liberal democracy ascendant, American values–including the market
capitalism that much of the world once saw as synonymous with
imperialist exploitation–now enjoyed wide acceptance in Eastern Europe,
Asia, and elsewhere. With the Soviet Union gone, what Kagan identified
as the “legitimizing effect” of the Cold War struggle evaporated. At
the same time, America’s legitimacy also came under closer scrutiny.
This imbalance led to concern over the unparalleled degree of U.S.
influence over the world economy, decision-making at the UN, and oil
supplies in the Middle East. Skeptics impugned American motives and
methods by pointing to examples of Washington’s hypocritical support
for oil-rich oligarchies in the Middle East, uneven commitment to
global free trade, and insufficiently aggressive efforts to halt
greenhouse gas emissions.

The Clinton Administration handled these concerns through balanced
policies and a degree of self-regulation. It showed enough respect for
the views of allies and for the UN to get away with circumventing
international rules from time to time–as when it failed for many years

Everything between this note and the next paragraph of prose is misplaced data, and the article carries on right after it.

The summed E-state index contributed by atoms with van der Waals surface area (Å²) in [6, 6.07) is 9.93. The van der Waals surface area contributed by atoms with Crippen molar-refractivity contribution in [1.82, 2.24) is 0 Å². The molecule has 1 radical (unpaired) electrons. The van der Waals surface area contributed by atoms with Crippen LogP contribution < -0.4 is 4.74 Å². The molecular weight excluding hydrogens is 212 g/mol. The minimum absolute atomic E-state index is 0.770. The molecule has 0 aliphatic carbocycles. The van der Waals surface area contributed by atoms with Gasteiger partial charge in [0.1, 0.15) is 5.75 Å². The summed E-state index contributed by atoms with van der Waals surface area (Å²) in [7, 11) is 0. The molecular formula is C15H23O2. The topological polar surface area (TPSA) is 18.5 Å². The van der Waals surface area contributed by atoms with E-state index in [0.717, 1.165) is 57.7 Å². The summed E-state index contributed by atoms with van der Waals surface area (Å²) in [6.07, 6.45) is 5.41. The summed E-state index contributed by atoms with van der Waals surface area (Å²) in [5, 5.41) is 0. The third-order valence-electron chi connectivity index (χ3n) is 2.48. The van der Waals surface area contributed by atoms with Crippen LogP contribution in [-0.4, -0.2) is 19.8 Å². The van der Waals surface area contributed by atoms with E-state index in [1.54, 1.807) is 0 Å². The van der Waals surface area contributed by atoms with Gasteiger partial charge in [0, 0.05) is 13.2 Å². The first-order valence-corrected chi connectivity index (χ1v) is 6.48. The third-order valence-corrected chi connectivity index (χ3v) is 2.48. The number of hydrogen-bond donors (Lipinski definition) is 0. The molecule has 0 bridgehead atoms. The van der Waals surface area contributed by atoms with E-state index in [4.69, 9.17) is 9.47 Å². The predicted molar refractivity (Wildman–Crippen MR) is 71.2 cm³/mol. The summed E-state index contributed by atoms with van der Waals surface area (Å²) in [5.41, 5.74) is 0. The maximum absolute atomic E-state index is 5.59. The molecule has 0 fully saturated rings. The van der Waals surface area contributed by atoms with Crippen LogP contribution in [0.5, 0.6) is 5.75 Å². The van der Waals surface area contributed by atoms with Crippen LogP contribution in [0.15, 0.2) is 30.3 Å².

(due to congressional resistance) to pay its dues to the UN or failed
to ratify the International Criminal Court (ICC) . During the Clinton
era, conservatives sharpened their longstanding critique of the idea
that American foreign policy needed to enjoy international legitimacy.
Many of these thinkers and politicians had, during the Cold War, seen
international institutions like the UN as Soviet-influenced impediments
to American interests. Now they argued that America must not be
constricted by external norms of legitimacy, particularly if legitimacy
might be arbitrated by international institutions like the UN that,
despite the Soviet Union’s collapse, still counted dictatorships and
tyrannies among their ranks.

Such an argument was implicit in Kagan and William Kristol’s 1996
call for a foreign policy based on “benevolent hegemony”–a concept that
continued to animate neoconservatives through the 2003 Iraq invasion.
Rooted in the Cold War experience in which Eastern European peoples
drew inspiration from Western liberal ideals, benevolent hegemony held
that if the United States acted from passionate conviction, its moral
rectitude would be recognized and followed, if not immediately then in
the long run. The concept of benevolent hegemony guided the Bush
Administration’s foreign policy even before September 11–evident, for
example, in its decision in late 2001 to withdraw from the
Anti-Ballistic Missile Treaty. The Administration knew the action would
initially be derided, but it believed that the world would come to
recognize that the creation of a North American missile shield would
ultimately enhance not just American security, but also “the interests
for peace in the world.”

After September 11, Bush’s decision to frame the battle against